BTW, have an example of a before/after? Just curious.

Perry Ge
9th of January 2009 (Fri), 15:46
Or a masked theme - luchadores glamour :lol:. Perhaps the old 'paper bag over the head' trick.

OK I'mma shut up now.

inthedeck
9th of January 2009 (Fri), 15:49
Or a masked theme

See, now that's thinkin' right there. Good idea.

arnie12
9th of January 2009 (Fri), 15:49
Shoot the portraits with a UWA and blame the nose on the lens.
:cool:

inthedeck
9th of January 2009 (Fri), 15:51
I guess really that there's a couple of options here.

1) Look at her portfolio and see what's she's put in there and go along the same kinds of lines.

2) Talk to her about the shots she wants and do what she wants.

3) Think about using a longer FL and shooting face on. Hope that the natural compression effect of a telephoto lessens the lessens the effect of the aforsaid prominence.

Thanks Pete. I've looked in her Port...and most pictures that I saw, weren't, well, flattering. That is the unfortunate part...and the reason why I haven't said no, or yes. I'm on the fence.

I will talk to her, now that I've got some good tips from you all...and see what, if anything, becomes of this.

inthedeck
9th of January 2009 (Fri), 15:52
Shoot the portraits with a UWA and blame the nose on the lens.
:cool:

Ummm...let's not, and say we did. :)

How ya been, buddy? Long time no hear?

Ross McT.
9th of January 2009 (Fri), 15:56
Shoot slightly from above. Another option is to angle her nose down a touch. (be careful not to create a double chin by over doing it or posing her in a masculine fashion)
Make sure that the brim of her nose doesn't exceed into the cheeks profile or cast a large shadow across her face.
A soft light will help bring up the shadows a touch and help.

M Powered
9th of January 2009 (Fri), 17:24
Shoot her upside down. LOL

Kagemaru
9th of January 2009 (Fri), 17:32
Just be honest with her. Tell her that her nose is too big. I do it all the time. Some models just aren't cut out for certain types of modeling.. you should see some of the girls that hit me up for beauty work, yikes!

airfrogusmc
9th of January 2009 (Fri), 17:35
Head on and back up...long lens will forshorten the features.

70-200 @ 200
300 f/2.8

And flat lighting (butterfly)...Long lens to help with the foreshortening and flat lighting to help with making shorter shadows. Want to make something look longer or have more texture use a light that extenuates shadows.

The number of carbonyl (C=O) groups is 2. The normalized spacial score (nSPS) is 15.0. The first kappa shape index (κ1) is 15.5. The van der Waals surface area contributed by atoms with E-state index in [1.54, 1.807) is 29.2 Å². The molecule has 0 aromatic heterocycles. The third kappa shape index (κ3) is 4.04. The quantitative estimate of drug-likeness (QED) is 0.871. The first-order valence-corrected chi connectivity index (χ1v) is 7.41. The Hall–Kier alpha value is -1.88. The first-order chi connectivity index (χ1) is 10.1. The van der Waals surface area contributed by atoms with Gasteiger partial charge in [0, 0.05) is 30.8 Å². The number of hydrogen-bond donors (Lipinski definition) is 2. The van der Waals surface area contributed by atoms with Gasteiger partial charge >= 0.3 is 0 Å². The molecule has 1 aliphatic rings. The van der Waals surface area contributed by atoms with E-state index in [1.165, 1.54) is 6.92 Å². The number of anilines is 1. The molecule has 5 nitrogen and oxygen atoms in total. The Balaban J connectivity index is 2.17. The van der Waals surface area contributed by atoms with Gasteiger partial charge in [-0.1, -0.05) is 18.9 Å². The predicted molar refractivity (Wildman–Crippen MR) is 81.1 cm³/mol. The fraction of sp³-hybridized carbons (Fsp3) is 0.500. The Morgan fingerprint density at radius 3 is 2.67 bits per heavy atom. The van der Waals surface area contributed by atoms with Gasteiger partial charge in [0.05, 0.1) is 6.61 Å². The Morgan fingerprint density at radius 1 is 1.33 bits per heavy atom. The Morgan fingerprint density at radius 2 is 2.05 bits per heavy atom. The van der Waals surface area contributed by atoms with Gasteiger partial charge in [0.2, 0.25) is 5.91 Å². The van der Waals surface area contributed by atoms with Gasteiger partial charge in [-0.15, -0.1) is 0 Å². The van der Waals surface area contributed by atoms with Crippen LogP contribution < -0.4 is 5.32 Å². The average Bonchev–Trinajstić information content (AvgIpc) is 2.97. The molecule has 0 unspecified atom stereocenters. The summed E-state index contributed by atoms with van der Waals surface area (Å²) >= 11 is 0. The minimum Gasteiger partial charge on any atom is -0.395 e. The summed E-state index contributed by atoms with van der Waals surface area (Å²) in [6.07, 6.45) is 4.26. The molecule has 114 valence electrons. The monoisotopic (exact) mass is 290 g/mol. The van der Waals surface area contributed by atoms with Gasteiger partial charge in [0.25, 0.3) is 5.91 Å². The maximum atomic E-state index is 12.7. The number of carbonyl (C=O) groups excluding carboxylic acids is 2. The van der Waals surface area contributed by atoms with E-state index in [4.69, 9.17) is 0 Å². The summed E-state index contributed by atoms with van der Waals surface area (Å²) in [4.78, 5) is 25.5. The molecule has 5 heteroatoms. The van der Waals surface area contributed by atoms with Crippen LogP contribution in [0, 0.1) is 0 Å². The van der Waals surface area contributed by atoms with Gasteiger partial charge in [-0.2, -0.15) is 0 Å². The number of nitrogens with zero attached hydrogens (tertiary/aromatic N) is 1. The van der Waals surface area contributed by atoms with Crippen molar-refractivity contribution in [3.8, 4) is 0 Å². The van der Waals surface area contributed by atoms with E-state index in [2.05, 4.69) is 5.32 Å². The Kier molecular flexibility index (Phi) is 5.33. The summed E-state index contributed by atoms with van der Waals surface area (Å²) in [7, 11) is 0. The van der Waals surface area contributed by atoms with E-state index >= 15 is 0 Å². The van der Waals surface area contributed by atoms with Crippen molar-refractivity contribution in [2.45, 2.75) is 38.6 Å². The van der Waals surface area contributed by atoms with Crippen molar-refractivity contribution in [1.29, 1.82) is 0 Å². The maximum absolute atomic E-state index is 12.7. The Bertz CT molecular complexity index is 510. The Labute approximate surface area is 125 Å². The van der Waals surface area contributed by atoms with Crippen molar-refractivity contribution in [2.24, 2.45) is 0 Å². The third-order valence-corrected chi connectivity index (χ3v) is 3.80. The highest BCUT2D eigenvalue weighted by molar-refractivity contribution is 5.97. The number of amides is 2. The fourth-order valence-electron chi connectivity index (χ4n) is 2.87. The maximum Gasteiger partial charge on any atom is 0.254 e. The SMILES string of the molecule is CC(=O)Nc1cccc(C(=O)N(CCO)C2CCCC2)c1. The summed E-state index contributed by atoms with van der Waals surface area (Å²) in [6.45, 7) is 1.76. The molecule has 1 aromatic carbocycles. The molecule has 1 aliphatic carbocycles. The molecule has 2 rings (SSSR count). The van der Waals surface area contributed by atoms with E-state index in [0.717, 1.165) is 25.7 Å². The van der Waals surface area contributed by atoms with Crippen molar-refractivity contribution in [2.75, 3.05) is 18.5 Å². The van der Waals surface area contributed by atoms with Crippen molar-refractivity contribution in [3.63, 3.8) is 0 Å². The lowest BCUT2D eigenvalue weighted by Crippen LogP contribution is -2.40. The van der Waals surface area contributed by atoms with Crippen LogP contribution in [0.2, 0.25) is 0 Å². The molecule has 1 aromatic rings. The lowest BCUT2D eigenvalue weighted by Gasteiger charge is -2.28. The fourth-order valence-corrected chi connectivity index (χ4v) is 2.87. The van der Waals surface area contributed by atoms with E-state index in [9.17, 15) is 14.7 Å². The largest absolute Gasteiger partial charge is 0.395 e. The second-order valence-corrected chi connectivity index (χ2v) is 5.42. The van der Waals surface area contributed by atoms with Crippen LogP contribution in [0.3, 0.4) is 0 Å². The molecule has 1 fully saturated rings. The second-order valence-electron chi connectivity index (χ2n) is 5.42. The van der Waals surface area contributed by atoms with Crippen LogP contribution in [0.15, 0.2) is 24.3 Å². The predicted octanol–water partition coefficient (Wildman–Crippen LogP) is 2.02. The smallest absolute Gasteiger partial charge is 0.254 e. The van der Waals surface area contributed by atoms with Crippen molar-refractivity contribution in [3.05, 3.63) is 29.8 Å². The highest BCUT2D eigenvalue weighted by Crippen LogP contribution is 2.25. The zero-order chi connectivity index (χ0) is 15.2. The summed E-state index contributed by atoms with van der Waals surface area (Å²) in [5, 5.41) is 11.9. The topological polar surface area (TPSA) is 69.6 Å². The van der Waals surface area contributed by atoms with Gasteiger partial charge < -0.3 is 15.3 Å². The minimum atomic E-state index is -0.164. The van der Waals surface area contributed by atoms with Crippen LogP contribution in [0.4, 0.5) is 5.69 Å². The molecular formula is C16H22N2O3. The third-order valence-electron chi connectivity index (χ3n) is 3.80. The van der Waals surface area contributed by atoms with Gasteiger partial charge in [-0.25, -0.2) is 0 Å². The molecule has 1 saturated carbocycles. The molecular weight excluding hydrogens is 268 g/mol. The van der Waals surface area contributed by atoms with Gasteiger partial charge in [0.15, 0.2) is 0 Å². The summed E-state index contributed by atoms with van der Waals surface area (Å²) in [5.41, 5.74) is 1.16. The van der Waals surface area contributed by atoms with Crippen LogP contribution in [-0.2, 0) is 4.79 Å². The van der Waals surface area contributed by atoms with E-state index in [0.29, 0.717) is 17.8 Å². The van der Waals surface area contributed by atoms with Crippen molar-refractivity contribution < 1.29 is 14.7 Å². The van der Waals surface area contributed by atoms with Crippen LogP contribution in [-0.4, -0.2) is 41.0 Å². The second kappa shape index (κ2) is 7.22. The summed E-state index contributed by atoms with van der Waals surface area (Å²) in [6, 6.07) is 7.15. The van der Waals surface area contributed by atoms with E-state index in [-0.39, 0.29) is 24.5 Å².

inthedeck
9th of January 2009 (Fri), 17:35
^^ Kesler, Dave, What am I gonna go with the two of you?...:lol: Can't take you boys anywhere! :lol:

Ross, thanks for the tips. Makes sense.

One other thing that I learned is that she's not a 'model' per se, she's a production manager, for some kinda company...so, at this point, I feel it may not happen, anyway.

Thanks again...good info., should I ever run into this situation again.

inthedeck
9th of January 2009 (Fri), 17:36
And flat lighting (butterfly)...Long lens to help with the foreshortening and flat lighting to help with making shorter shadows. Want to make something look longer or have more texture use a light that extenuates shadows.

Appreciate that, too!

Hermes
9th of January 2009 (Fri), 17:49
Some Basics

Avoid use loop lighting - stick with either quite flat head-on/butterfly lighting or Rembrandt/half lighting (basically avoid having the shadow outline of the nose visible in shots).

Use classic beauty focal lengths (200mm+ is best for headshots).

Don't let the line of the nose protrude from beyond the far cheek.

Make sure none of the hair-lights/accent-lights spill onto the nose.

inthedeck
9th of January 2009 (Fri), 18:46
^^Good tips. Thanks.

M Powered
9th of January 2009 (Fri), 18:54
Or you can have her pay you. Or tell her you can't use her until spring when its allergy season. At least then you can use her to possibly sell a tearsheet for Nasonex. LOL

Kagemaru
9th of January 2009 (Fri), 18:55
Or you can have her pay you. Or tell her you can't use her until spring when its allergy season. At least then you can use her to possibly sell a tearsheet for Nasonex. LOL

LOL!

Kagemaru
9th of January 2009 (Fri), 18:55
^^ Kesler, Dave, What am I gonna go with the two of you?...:lol: Can't take you boys anywhere! :lol:

Ross, thanks for the tips. Makes sense.

One other thing that I learned is that she's not a 'model' per se, she's a production manager, for some kinda company...so, at this point, I feel it may not happen, anyway.

Thanks again...good info., should I ever run into this situation again.

We're giving you honest, real world advice, duder.

inthedeck
9th of January 2009 (Fri), 19:09
I'm not denyin' that, Dave...it's just how you guys phrase things. It's funny, but lurid, at the same time. ;)

Or you can have her pay you. Or tell her you can't use her until spring when its allergy season. At least then you can use her to possibly sell a tearsheet for Nasonex. LOL